Letters: Milwaukie urban renewal; Obama's morals not God's morals; Democratic 'cry-babies'
On urban renewal being questioned at the Oregon City Business Alliance forum, the city of Milwaukie enacted its urban-renewal program without public vote this last summer. Milwaukie City Council also used the cop-out that voters are not intelligent as it is to decide urban renewal.
It is much more probable voters understand urban renewal will take from the city's general-fund budget significant amounts that are needed to keep the police adequately funded as the rising cost of public-employee-retirement benefits drain local city budgets. Table 17a of the urban-renewal ordinance shows this very plainly for the next 30 years, and the MIlwaukie City Council instead only talks of it increasing tax revenues.
Milwaukie's urban renewal is driven by Metro government talking about needing to help the Orange Line ridership. Yet we are told the Orange Line itself would bring the sought-after economic development. Guess not. To add insult to injury for those wanting Milwaukie to maintain an adequate level of independence from Metro, the Milwaukie City Council appoints as interim councilor a lawyer who works for none other than Metro.
Urban renewal is at its best a mixed bag, and even Mayor Mark Gamba of Milwaukie suggested as much in his debate with me about Milwaukie's urban renewal; he said urban renewal has had its successes and failures. That you don't need urban renewal to have prosperity is most illustrated by the city of Tualatin.
Even the citizens of Milwaukie said most strongly they want to vote on urban renewal, approving it or rejecting it, when in November 2011 they voted over 60 percent in favor of a measure requiring a county vote on urban-renewal programs for unincorporated areas of Clackamas County.
So, citizens are not the ones driving the urban-renewal program schemes, but rather special interests and those of the government class, including those in power in city and regional government.
Bob "Elvis" Clark
Not my president, not my mayor
So, Rev. Chuck Currie thinks the president of the U.S.A. (or should I say the ex-president of the U.S.A?) is a moral man?
Responding to his op-ed on President Obama in "Saying goodbye to a moral man" on Jan. 25, his morals are not God's morals. At least that's what I read in my Bible, Mr. Currie. Nor are Milwaukie Mayor Mark Gamba's morals in the Bible ("Clackamas County residents among 100,000 in Women's March on Portland," Jan. 25).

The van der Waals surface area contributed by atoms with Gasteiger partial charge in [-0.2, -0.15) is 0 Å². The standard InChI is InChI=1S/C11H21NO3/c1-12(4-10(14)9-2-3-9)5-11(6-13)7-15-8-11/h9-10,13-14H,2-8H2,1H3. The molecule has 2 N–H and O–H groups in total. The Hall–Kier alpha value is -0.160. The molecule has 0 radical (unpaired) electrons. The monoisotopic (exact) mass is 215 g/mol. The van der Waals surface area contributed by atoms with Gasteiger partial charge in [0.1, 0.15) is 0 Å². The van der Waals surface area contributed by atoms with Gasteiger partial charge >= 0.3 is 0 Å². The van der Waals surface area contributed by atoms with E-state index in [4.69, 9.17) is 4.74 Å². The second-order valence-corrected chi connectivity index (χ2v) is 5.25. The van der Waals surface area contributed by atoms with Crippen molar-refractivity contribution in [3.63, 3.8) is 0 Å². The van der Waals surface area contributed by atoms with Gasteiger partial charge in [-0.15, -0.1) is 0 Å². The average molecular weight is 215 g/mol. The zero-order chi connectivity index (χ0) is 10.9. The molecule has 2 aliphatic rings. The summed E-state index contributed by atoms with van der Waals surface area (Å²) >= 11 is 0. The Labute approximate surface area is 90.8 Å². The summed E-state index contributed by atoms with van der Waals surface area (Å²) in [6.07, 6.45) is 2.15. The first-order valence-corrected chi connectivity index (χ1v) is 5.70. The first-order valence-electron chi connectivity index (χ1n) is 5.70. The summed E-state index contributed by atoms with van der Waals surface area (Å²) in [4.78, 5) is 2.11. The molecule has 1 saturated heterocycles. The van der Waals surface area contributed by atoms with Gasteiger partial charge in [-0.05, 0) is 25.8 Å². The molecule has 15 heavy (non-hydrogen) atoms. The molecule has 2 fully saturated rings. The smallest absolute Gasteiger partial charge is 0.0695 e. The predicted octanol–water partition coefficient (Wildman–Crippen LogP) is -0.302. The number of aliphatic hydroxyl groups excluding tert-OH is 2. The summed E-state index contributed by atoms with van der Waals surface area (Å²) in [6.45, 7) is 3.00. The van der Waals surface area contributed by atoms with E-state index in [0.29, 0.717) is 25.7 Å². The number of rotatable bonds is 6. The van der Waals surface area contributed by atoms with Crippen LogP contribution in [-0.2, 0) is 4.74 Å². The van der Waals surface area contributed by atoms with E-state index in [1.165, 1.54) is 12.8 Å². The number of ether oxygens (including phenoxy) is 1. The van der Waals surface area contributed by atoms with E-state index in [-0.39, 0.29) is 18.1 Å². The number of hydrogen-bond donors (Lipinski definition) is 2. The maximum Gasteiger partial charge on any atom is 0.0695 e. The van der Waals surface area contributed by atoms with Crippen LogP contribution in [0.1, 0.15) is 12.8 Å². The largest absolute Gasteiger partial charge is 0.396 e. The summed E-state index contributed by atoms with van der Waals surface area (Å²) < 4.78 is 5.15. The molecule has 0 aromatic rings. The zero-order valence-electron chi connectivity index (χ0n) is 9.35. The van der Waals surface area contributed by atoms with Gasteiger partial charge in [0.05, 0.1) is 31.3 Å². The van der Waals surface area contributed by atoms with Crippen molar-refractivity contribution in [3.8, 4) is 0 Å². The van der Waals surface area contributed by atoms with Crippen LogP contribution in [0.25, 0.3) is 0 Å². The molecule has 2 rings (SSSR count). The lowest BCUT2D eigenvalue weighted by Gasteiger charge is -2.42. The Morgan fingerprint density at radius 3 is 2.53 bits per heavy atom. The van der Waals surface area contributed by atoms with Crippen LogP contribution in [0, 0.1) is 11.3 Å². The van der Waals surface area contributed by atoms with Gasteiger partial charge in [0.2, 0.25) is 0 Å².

These people are what the Bible call apostates. The Bible says in the last days leading up to Christ's return there would be many of these types of people. Apostle Paul in his Epistles says the same thing.
I go by what the Bible says about certain people and issues of the day, Mr. Currie, not your warped and twisted and skewed views. You still have not read your Bible, have you, Mr. Currie?
By the way, Mr. Gamba, you are not my mayor. Period!
In reading Jim Hendricksen's letter to the editor in the Feb. 8 issue, I found some errors. First of all, there is a good reason for having an Electoral College.
Our founding fathers came up with the Electoral College so that everyone would have a voice. They did not want Boston and Philadelphia making all the decisions.
Let's look at what would happen in Oregon, if there was an electoral college at the state level. We have 36 counties, six blue and 30 red. The six blue counties make up two-thirds of Oregon's population. Those six counties are all up in the Portland metro area and the Willamette Valley. This means that the entire length of the Oregon Coast has no say. The I-5 corridor between the Lane/Douglas county boarder to the Oregon/California border has no say. Central and Eastern Oregonians have no say. Democrats have been in control for over 30 years in Oregon. What does Oregon have to show for it? One of the worst economies in the USA. One of the worst education systems in the USA. And a ton of corruption. There is no balance of power in Oregon.
When Mr. Hendricksen mentioned in his article about winning the popular vote, but losing the Electoral College vote, he stated that this did not happen in the 20th century. Well, Mr. Hendricksen, it did. In the 1960 election, which at that time was the closest in history, Richard Nixon (Republican) won the popular vote. John F. Kennedy (Democrat) won the Electoral College, therefore becoming the 35th President of the United States. Although Wikipedia says that Kennedy won the popular vote, here's an article that addresses the controversy over the 1960 popular vote: capitalresearch.org/article/jfks-popular-vote-victory-the-myth.
So you see, if the president was elected by the popular vote, Richard Nixon would have become the 35th President, not John F. Kennedy.
The Electoral College was put into place to give everyone a voice, not just the most densely populated areas. So Mr. Hendricksen, now you have the facts.
The Electoral College at the state level is unconstitutional. This needs to change, so that every citizen of every state has a voice. Also, Mr. Hendricksen, remember, President Trump won several blue states. And look how our Democratic congressmen and women are acting now. A bunch of cry-babies. They lost several governor seats across the country, as well as several state legislator seats. They can only blame themselves. And trying to defame our president won't win them any more seats. In fact, if they keep this up, they will lose even more.